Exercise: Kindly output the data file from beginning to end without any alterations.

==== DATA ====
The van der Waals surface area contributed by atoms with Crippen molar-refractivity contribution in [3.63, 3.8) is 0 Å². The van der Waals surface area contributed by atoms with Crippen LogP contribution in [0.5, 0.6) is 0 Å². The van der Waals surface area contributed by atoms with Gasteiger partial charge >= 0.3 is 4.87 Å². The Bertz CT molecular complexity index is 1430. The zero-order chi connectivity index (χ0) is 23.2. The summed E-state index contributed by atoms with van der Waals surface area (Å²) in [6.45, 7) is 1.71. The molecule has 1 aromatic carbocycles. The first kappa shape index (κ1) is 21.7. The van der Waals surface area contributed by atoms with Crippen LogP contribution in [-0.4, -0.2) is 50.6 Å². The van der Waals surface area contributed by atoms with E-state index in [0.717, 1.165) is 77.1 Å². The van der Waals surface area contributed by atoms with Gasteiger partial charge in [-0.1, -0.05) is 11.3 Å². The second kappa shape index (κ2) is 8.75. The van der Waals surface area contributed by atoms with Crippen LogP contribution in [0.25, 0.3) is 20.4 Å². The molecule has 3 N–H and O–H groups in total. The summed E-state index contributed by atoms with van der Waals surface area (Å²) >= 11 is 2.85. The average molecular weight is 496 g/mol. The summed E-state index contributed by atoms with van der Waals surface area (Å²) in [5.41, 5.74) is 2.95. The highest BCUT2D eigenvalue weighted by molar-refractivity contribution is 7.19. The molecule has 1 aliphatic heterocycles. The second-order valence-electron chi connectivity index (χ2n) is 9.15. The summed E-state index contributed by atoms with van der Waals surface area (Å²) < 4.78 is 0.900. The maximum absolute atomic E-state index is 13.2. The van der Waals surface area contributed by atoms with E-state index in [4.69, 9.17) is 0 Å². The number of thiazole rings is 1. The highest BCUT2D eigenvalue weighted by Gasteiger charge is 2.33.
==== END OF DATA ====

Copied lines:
The van der Waals surface area contributed by atoms with Crippen molar-refractivity contribution in [3.63, 3.8) is 0 Å². The van der Waals surface area contributed by atoms with Crippen LogP contribution in [0.5, 0.6) is 0 Å². The van der Waals surface area contributed by atoms with Gasteiger partial charge >= 0.3 is 4.87 Å². The Bertz CT molecular complexity index is 1430. The zero-order chi connectivity index (χ0) is 23.2. The summed E-state index contributed by atoms with van der Waals surface area (Å²) in [6.45, 7) is 1.71. The molecule has 1 aromatic carbocycles. The first kappa shape index (κ1) is 21.7. The van der Waals surface area contributed by atoms with Crippen LogP contribution in [-0.4, -0.2) is 50.6 Å². The van der Waals surface area contributed by atoms with E-state index in [0.717, 1.165) is 77.1 Å². The van der Waals surface area contributed by atoms with Gasteiger partial charge in [-0.1, -0.05) is 11.3 Å². The second kappa shape index (κ2) is 8.75. The van der Waals surface area contributed by atoms with Crippen LogP contribution in [0.25, 0.3) is 20.4 Å². The molecule has 3 N–H and O–H groups in total. The summed E-state index contributed by atoms with van der Waals surface area (Å²) >= 11 is 2.85. The average molecular weight is 496 g/mol. The summed E-state index contributed by atoms with van der Waals surface area (Å²) in [5.41, 5.74) is 2.95. The highest BCUT2D eigenvalue weighted by molar-refractivity contribution is 7.19. The molecule has 1 aliphatic heterocycles. The second-order valence-electron chi connectivity index (χ2n) is 9.15. The summed E-state index contributed by atoms with van der Waals surface area (Å²) < 4.78 is 0.900. The maximum absolute atomic E-state index is 13.2. The van der Waals surface area contributed by atoms with E-state index in [4.69, 9.17) is 0 Å². The number of thiazole rings is 1. The highest BCUT2D eigenvalue weighted by Gasteiger charge is 2.33.